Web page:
Science Shows How Changing Your Name Brings Success ' ' ' ' Dante, Italian Genius Known for His "In- ' VVV S" lu . '"H fcrno," Describing His Belief in Hell. ' . . JO..- . M JJ L-) A'' By EMMA MASON - ' A ' 1 CSSSP W iWl , AjJ 1 ll 1 T' Ljijf r !f 4 Ciilila Grey, Famous Dancer Who Changed I Her Name to Help a Stage Career. jo-mytf 'S!is-'mJr:''&it ' Dante, philosopher. C&ti? fl k$S? ' TSs&'iwil I Each one of the above is not the original c . . yL IPWWSA ' i. I "amo of lh0 owner. Anil there are hundreds J"".". """"'" KAfVWorYiA'AJT more who have won fame under a "second- Who Conquered I iWfW'-! v?''"JV edition" title. H .... j i i.ptlkj?- J '. ; ,: y A Vs", 7H-SS5Wk Why did these people chungo their names? Harosnip ana . fJ'-f VV'-V Because they knew that "Whafa In a name?" Tragedy to Become Jr ' V ' " VV. J?!p33i!'f ' Is a protty stage speech when Juliet whispers the Wnrll' Croat V K is? VKJggirV.-.j;--H;: V it to Romeo, but It doesn't hold true in real me worms un- -! ' V' VnT-""" gfe life. A name may make all tho difference be- cst Actress Sketch , V'-,;Xv"'!T'-:i VAlffl&$s tween weakness and strength, happiness or de- by Gil, Famous t, XA Iflsll RPalr' succes8 or fnllure- French Caricaturist. liSSSj& VSr-wl: eJE! . IMMATURE HOUR r r t i l . ov Bud Landis Greta Garbo, Star of the Movie World, Whose Carefully Chosen Name Helped Her. Famous People Often Known By Names Selected Before . Attaining Honors "a 'sissy' name places a child In a bad position because of the subjective effect his name has upon those- he meets. For example, a school teacher; without even thinking about it, will automatically assign Cyril or Percy to clean the blackboards, carry messages and act as general helper. Unconsciously, she and the world place Jim or Bill In an entirely different class. . "Look at the motion picture Industry. Can you think of a hero named Percy? I remember when it was first decided to call Charles Rogers 'America's Boy Friend,' Hollywood promptly added to his name the warm, friendly nickname 'Buddy.' That name sounds chummy Hollywood recognized it and the public unconsciously responded to it. Yes, Indeed, there's a lot of psychology in names." Dr. Renz was asked whether it is advisable to name children after great personalities. . He answered, "To my mind, carrying around a famous monicker Is hard on a child. You can give him the name 'Lincoln' or 'Roosevelt,' but you can't give him the qualities that the original bearer had and 80 you set up an impossible standard for him. A child soon discovers that he can't equal his famous predecessor and if he is of a sensitive nature, becomes discouraged and usually ends by sinking permanently ini. the background." THE same thing happens when one child In a family is exceptionally brilliant. The rest of the children with mediocre ability grow dis 1 1 But, suppose the damage Is done. Your parents have not heard Dr. Konz' plea for bigger and better names and to your constant despair, have named you after Great-groat-groat-grand-father Marmaduke. "Change your name!" advises this prominent psychologist. "Why go through life under the handicap of a ridiculous, clumsy name? A new name can bring about a complete change In personality, give you new confidence, greater poise. "Think of the way you feel whon you get a brand new suit of clothes, a shave, haircut and shine. That's exactly what a now name can do. i'ou're a new man, starting fresh with a clean slate, roady to make not Now Year but new life resolutions." DR. RENZ is not making absurd cluims when he stresses the Importance of a namo. His statements have been tried and tested through the years. Look at this list of famous persons who changed their names: Woodrow Wilson, former President of tho United States. Henry F. Durant, founder of Wollcsloy College. Winston Churchill, statesman and author. Sarah Bernhardt, actress. Voltaire, statesman and satirist. Mark Twain, author. couraged after constant attempts to equal their outstanding brother or sister fall. They may ultimately cease to compete and be content to admit inferiority and take a humble seat outside the limelight. Dr. Yale Nathanson, of the department of psychology at the University of Pennsylvania, recently pointed out that there is one advantage in a distinctive name. An unusual name is remembered because the owner is generally asked to repeat it, spell it or even write it. Both in business and social life this is of great assistance, providing the owner is not personally affected by the fact that his name is out of the ordinary. "A distinctive name reminds me of an early experience I had in the newspaper field," he said. "I worked with a group of reporters, all of whom were acceptable, average men except ono he was the homeliest, most slovenly Individual imaginable: once seen, never forgotten. "The result was that people he interviewed always remembered him; long afterward, they would stop him on the street to give him news. Not so with the rest of us. In a short time, we wore completely forgotten. This man had mediocre ability, yet he was soon made a star reporter and it was only his distinctive appearance that earned him the promotion. "So with a distinctive name. Providing an Individual 'can take tt,' It sometimes works the same way." ATTENTION, young mamas and papas! Science now claims that you have the power to make your "blessed event" a Poet or plumber, Sissy or roughneck. College professor or murderer. How? It depends largely on whether you name him Bill or Perclval! "You give your youngster his first break or his first handicap when you select his name," says Dr. Carl Renz. "Names play a surprisingly important part In determining an Individual's personality, character and manner of living." Dr. Renz' statements are based on wide knowledge and experience. He is a well-known West Coast physician and psychologist and ir collaboration with his wife, Mildred P. Renz,' Is the author of "Big Problems on Little Shoulders," an outstanding work on child psychology. MIT'S ALMOST unbelievable the way the meaning of a name may carry over into the meaning of a life," Dr. Renz said. "Of course, the world scoffs but there is a principle that seems to explain it. "Everybody knows that repetition plays a major part in influencing our children. Science has proven that we build up the 'feel' of things we hear and say, and unconsciously construct an association between these Ideas and our subsequent emotions and actions. In other words, wo hear and say a thing until we think it. believe it and then finally do it." In proof of Dr. Renz' statements, take the case that recently occurred in Chicago. Joseph Love, a barber, fled to police and begged to be locked up for bigamy. He said he had two wives and both of the women had just met in his home. In court the next morning, a third woman introduced herself as a former wife who had divorced Love twice, and said there was a fourth wife. Suppose you had to hear the word "love" repeated over and over again! Not just one day or week, but year after year! Suppose people constantly made puns about it! Andxsuppose, in addition to this, you were of a sensitive, easily affected nature. In time, anything might happen which is exactly what did happen In the case of Joseph Love. Of course, it all depends on the Individual, but there is a surprisingly large group that under the same circumstances would undoubtedly have responded jusl as Joseph Love did. And that's why Mr. Cool may become an Iceman or Mr. Key a locksmith. : HIT APPEARS almost uncanny the way some I people live up to their names," Dr. Renz declared. "Parents often fail to realize what a big difserence they can make In the life of their youngster if they name him Hill instead of Perclval. "Giving a boy a so-called 'sissy' name does two things. First of all. It may cause him to develop Into a sturdy youngster, although personally I can think of a much more pleasant way to build up a physique than the method he is forced to employ. I mean that a boy with a monicker like that is bound to use his fists plenty. "In the second place," Dr. Renz continued, NAILS embedded In stone which had taken eons to form- at a time ages before nails were made. A California miner took home a large piece of auriferous quartz. It was half the size of a man's head. He dropped it. and where it split lay a rusted nail about three inches In length. Its head was perfect the nail was plainly machine-made. A quarry in England gave up a block of stone about ten Inches square. Half of a long nail protruded from the stone the other half was embedded in the solid rock. The quarry had been worked for more than 20 years, and the block of stone came from the bottom, not from the top. No other nails were discovered, and no explanation was given for the discovery of a nail buried In hard stone hundreds of years before nails were invented. Can you explain the almost incredible circumstances? How did the nails get there? Or are geologists mistaken in believing that quartz and stone take many hundreds of years to form? How Do You Explain This? ---" trr - -' SOUND: (Bong!) BUD: Good eve, ladles and gentlemen: We present another crop of vetoran beginners. Tho fate of these old established amateurs is literally in your hands because the Man's-Johnvillo motor will record your approbation with vol-umo properly controlled by our sound technician. Wo reserve tho control privilege, of course, so that the right act will be given a weak engagement, in accordance with previous arrangements. And now, tho first aspirant. . . . Well, young man, what Is your voice base ? AMATEUR: No, sir snare. BUD: Here, now if that's somebody trying to exert every precusslon ... A: Ah, "I take my pun In hand," eh? BUD: Seo here, you can't pun n pun! Why, that would be taking tho lowest form of humor and undercutting it. A: Well, wo'll have to do something to take up the time. BUD: What do you mean? It says here that you arc going to fever us with a song. What Is It going to be? A: My own composition: "A Rhapsody In Rests." BUD: All right, let's take up the time with that, then. A: But nobody can hear It. As tho namo Implies, It's written entirely In rests. BUD: Do tell. If I'm not too bold, won't that be a dash monotonous 7 A : Ordinarily, yes. But to break tho monotony, 1 have employed whole rests . ; . halves . . , quarters and the balance In nlckles nnd dimes. BUD: Exceedingly quaint. Did you have much trouble In thinking up such novel treatment? A: To tell the truth, mother was the necessity of Invention. I can't sing. BUD: I see just a nin-or-mlll amateur. Well, It's better that you cun't - I shouldn't want to establish a dangerous precedent. A: I render my rhapsody without giving vent to a single note. I Jur-t step up to tho miko and observe every rest in tho score. Thus, there Is nothing accomplished, nothing done - T earn a night s applause. BUD: Now hold on You can't play on the sympathies of tho audience like that. A: Now rule? BUD: You probably Imagine that If you stand up there and favor our listeners with a bit of silence, they'll be so grateful you'll get first prize. A: Well, that's about tho only device that hasn't been pulled yet. BUD: Looks hero. We're not looking for anything new at least not while the racket Is going over so big. A: I'm sorry but whether you llko it or not I've just dono a verse and two choruses of my number. Pray lot's seo what sort of a hand I get . . . BOUND: (Thunderous applause!) BUD: All right, ladles and gentlemen: You have given first prize and a weak engagement to the "Rhapsody In Rests." Thank you very much, and we'll be with you again next week. O PAGE THREE- n O ,, . . ; a. K --- Ir-.-St3L.Va4 Mask. t mm WIS fbat1MNSMS What Would Happen to This Group of Talented Hollywood Chorus Girls if They Changed Their Name? These Beauties So Far Are Practically Unknown to the Public, and Experiences of Other Girls Indicate That the Right Nam$ Ci l?fe Tremendously Important. Q O o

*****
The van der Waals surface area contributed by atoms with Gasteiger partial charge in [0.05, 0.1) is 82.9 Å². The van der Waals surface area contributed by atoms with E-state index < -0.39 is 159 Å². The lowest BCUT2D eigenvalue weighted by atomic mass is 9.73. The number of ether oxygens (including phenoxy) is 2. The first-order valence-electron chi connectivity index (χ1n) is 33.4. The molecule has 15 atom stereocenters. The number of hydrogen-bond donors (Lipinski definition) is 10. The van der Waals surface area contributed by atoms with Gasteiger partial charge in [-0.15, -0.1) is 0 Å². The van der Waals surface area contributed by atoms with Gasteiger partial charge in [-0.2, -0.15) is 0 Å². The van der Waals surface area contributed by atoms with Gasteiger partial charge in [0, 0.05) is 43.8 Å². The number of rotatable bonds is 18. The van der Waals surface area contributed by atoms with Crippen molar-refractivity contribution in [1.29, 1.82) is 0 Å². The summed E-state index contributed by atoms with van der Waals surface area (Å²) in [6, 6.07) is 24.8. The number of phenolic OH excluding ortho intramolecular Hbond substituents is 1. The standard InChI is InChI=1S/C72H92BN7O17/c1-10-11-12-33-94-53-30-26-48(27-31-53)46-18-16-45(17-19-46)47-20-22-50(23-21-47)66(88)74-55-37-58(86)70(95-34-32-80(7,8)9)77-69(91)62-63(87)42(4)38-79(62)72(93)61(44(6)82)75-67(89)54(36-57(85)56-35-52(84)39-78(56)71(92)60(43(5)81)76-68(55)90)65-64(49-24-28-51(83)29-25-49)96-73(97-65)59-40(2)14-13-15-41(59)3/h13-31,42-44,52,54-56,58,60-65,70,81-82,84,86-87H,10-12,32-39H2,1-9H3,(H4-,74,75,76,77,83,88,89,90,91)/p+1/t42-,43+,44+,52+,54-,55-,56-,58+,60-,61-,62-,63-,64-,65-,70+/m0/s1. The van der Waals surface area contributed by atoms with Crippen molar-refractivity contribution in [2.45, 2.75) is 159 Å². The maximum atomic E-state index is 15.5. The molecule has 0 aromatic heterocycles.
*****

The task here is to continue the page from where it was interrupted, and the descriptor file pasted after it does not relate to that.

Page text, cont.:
Get full access with a Free Trial

Start Free Trial

What members have found on this page